What is ESC (electronic speed control )?

What is ESC (electronic speed control )?

An electronic speed control or ESC is an electronic circuit that controls and regulates the speed of an electric motor. It may also provide reversing of the motor and dynamic braking. Miniature electronic speed controls are used in electrically powered radio controlled models.

An electronic speed control follows a speed reference signal (derived from a throttle lever, joystick, or other manual input) and varies the switching rate of a network of field effect transistors (FETs) . By adjusting the duty cycle or switching frequency of the transistors, the speed of the motor is changed. The rapid switching of the transistors is what causes the motor itself to emit its characteristic high-pitched whine, especially noticeable at lower speeds.

For esk8 and efoil&esurf, ESC converts the PWM signal from remote receiver, and drives the brushless motor by providing the appropriate level of electrical power.

Different types of speed controls are required for brushed DC motors and brushless DC motors. A brushed motor can have its speed controlled by varying the voltage on its armature. (Industrially, motors with electromagnet field windings instead of permanent magnets can also have their speed controlled by adjusting the strength of the motor field current.) A brushless motor requires a different operating principle. The speed of the motor is varied by adjusting the timing of pulses of current delivered to the several windings of the motor.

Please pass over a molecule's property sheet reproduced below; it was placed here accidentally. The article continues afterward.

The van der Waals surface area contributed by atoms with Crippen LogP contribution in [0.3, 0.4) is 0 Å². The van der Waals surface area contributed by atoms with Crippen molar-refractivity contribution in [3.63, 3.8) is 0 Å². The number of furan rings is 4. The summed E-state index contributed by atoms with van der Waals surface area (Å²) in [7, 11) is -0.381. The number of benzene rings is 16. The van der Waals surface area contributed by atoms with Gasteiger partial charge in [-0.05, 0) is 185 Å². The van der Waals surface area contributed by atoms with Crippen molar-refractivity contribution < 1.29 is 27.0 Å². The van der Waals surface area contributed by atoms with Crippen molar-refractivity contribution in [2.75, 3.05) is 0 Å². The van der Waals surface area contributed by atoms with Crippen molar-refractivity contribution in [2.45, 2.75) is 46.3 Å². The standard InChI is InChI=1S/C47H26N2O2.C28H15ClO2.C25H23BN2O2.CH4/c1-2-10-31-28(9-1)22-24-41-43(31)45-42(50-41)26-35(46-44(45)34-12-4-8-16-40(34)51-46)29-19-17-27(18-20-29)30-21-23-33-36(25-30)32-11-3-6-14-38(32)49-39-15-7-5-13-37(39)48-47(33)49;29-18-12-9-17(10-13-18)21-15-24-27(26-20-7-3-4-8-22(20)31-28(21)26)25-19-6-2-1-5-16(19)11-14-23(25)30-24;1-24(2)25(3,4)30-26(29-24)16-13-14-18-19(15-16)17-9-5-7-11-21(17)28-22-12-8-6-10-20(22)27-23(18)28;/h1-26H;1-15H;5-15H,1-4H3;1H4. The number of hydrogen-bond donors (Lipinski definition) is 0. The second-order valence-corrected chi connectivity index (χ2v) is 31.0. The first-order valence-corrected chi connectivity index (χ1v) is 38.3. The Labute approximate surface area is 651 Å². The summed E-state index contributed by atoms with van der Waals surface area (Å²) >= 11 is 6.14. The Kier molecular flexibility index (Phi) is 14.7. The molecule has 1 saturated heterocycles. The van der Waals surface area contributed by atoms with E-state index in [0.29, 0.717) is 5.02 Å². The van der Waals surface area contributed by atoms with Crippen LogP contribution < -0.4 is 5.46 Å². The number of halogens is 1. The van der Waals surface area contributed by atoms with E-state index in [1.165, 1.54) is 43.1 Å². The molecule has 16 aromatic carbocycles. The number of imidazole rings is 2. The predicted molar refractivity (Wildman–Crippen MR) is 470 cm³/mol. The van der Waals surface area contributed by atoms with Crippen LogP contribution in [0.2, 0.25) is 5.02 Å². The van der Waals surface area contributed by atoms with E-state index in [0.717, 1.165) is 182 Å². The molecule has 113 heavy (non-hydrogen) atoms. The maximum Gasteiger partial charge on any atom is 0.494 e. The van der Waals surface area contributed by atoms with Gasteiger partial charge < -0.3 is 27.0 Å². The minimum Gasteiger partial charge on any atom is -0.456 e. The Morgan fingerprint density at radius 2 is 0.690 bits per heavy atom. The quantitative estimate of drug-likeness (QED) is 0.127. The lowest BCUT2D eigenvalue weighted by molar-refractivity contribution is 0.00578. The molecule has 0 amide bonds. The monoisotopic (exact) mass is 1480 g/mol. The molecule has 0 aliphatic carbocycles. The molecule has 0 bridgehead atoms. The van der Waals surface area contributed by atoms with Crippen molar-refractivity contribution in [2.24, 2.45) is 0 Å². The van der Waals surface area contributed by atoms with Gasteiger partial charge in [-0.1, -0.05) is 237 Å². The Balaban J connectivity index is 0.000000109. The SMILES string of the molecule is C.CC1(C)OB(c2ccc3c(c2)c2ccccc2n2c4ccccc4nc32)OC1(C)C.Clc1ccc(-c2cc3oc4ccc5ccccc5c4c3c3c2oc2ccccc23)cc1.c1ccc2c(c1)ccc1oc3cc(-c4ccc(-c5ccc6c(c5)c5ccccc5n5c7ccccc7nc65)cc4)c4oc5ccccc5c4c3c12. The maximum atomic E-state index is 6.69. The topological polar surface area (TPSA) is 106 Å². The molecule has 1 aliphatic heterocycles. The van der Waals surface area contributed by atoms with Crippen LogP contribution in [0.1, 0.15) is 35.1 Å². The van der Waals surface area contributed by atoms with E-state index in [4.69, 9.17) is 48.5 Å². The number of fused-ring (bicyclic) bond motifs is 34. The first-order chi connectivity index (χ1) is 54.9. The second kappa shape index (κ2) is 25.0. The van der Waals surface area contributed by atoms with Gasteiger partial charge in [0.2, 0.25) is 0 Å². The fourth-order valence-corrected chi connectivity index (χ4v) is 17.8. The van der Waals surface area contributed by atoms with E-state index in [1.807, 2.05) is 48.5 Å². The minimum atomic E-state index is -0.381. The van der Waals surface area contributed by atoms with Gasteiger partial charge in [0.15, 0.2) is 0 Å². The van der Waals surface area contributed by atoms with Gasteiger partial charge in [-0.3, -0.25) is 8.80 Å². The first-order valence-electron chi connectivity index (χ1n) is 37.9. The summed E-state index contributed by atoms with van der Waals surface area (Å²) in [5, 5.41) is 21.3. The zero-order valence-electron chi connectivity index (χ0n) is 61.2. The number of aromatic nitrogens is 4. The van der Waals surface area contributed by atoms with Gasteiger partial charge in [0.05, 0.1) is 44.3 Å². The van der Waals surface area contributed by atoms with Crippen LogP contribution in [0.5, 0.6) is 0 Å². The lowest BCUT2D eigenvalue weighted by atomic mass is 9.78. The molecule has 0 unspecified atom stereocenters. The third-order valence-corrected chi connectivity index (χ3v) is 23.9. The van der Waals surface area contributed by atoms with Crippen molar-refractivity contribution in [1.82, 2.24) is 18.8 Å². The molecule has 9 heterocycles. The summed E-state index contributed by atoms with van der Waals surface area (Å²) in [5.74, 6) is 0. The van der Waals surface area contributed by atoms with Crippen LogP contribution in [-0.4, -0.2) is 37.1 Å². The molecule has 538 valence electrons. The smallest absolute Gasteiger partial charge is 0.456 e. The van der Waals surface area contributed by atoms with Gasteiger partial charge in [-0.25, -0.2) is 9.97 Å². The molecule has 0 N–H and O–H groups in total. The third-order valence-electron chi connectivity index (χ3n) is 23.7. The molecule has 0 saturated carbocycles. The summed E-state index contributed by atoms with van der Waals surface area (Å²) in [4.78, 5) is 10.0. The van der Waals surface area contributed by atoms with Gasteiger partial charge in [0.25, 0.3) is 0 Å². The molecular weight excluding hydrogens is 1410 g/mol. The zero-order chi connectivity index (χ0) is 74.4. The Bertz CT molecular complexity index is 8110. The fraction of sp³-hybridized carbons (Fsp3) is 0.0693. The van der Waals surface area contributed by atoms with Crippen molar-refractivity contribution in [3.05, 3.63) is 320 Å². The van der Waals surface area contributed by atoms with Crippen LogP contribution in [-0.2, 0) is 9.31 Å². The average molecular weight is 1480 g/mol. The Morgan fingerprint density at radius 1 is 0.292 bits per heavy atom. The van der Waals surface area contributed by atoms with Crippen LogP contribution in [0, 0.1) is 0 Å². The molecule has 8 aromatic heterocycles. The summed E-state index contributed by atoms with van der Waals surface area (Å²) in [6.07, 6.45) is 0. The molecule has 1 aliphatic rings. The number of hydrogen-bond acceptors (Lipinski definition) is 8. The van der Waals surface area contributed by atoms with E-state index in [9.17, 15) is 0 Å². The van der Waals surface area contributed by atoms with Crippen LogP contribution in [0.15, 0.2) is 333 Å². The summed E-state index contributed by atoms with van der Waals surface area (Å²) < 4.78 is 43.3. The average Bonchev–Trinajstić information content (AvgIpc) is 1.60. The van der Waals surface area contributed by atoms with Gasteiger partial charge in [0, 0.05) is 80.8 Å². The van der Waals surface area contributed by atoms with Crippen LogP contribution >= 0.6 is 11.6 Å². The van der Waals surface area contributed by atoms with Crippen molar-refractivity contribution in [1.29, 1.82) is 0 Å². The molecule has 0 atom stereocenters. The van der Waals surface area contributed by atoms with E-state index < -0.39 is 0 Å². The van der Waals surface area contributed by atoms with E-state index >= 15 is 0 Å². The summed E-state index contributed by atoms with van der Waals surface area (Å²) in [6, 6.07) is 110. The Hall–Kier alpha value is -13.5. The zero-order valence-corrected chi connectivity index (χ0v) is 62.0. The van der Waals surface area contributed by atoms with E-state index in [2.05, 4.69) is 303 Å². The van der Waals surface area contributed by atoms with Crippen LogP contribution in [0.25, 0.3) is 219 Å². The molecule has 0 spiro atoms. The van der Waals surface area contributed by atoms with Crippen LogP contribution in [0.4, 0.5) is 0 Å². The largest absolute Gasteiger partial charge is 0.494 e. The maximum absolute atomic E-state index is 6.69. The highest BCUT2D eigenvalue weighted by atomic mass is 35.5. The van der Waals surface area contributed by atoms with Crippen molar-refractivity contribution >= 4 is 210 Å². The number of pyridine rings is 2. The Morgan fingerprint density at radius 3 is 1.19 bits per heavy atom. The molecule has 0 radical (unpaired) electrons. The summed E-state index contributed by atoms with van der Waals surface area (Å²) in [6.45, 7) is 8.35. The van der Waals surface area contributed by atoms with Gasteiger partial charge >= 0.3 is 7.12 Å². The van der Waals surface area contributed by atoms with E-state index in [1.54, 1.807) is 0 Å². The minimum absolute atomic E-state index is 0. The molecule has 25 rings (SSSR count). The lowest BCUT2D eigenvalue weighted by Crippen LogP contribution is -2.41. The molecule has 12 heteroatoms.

Brushless ESC systems basically create three-phase AC power, like a VFD variable frequency drive, to run brushless motors. Brushless motors are popular with radio controlled airplane hobbyists because of their efficiency, power, longevity and light weight in comparison to traditional brushed motors. Brushless DC motor controllers are much more complicated than brushed motor controllers.

The correct phase varies with the motor rotation, which is to be taken into account by the ESC: Usually, back EMF from the motor is used to detect this rotation, but variations exist that use magnetic (Hall effect) or optical detectors. Computer-programmable speed controls generally have user-specified options which allow setting low voltage cut-off limits, timing, acceleration, braking and direction of rotation. Reversing the motor's direction may also be accomplished by switching any two of the three leads from the ESC to the motor.